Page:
Hi! No pics again today. We are staying in the Olympis Park outside of Kemer, just down from Antalya, Turkey. This is a complete thow-back to hippie-dom. Our supper (for 9 men on a tear) was vegetarian. Now I’m not passing judgement on that but a bit ‘o beef might have suited. Nontheless, the Turkish coast is absolutely gorgeous, with craggy mountains coming down to the ocean. Our hippie accomodation is great and there is an on-site rock band (which is very good) to keep us entertained. But I again do not have access to a computer to give you the picutues. I will do so tomorrow. Did I say they have treehouses to stay in?

Turkey Trip Day 5

Posted in Uncategorized on July 5, 2010 by leginsky

Twisting and turning on the Turkish Mediteranean coast!! I do not have access to a computer today, so no pics. Very sorry!! I just put this in on my BlackBerry. Have a day off, and much more tomorrow.

Beat it big boy … already done da ‘ting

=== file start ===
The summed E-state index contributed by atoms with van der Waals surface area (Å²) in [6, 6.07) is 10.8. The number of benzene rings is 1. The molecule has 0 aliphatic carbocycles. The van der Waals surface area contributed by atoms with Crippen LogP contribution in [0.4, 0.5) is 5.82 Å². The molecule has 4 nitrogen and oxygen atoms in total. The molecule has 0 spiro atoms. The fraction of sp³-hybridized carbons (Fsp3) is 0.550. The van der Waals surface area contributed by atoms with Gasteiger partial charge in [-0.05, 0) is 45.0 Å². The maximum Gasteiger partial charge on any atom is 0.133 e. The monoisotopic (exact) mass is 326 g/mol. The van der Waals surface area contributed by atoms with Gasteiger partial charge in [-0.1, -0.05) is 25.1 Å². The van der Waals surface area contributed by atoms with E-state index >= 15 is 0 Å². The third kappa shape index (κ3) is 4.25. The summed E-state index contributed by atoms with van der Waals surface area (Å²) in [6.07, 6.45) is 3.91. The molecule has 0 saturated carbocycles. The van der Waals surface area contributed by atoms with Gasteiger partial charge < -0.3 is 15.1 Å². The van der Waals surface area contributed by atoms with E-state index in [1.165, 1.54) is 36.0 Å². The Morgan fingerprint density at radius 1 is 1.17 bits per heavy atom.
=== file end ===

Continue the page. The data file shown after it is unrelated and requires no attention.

Posted in Animals, Dubai, Middle East, reflection, UAE life and culture, Uncategorized with tags , , , on May 17, 2010 by leginsky

Saw this guy this morning, but I think he’s barking up the wrong tree (or whatever the peacock equivalent might be).  He seems to be trying to impress this lady, but can he not see that she already has her chicks, and is probably too busy to succumb to his obvious charms.  (Please click on the picture for a better view – it’s a bit fuzzy) 

Better luck in a month or so!

Back from Damascus

Posted in reflection, Travel, Uncategorized on December 28, 2008 by leginsky

Just back from Damascus.  I learned many things: Air Arabia’s holidays work very well – kudos to them; Damascus and area are rich in history that belongs to the world – everyone should experience it.  My wife Kathryn and I had a driver take us to  the two religious villages of Saidnaya and Mallula.  Many great scenes and thought – churches, monasteries, mountains and great people.  The attached picture shows a Mallula store owner (standing) with driver (seated).  The store owner speaks Aramaic and sells religious nic nacs.

mallula-store-owner-and-driver1

Too much to tell – just go!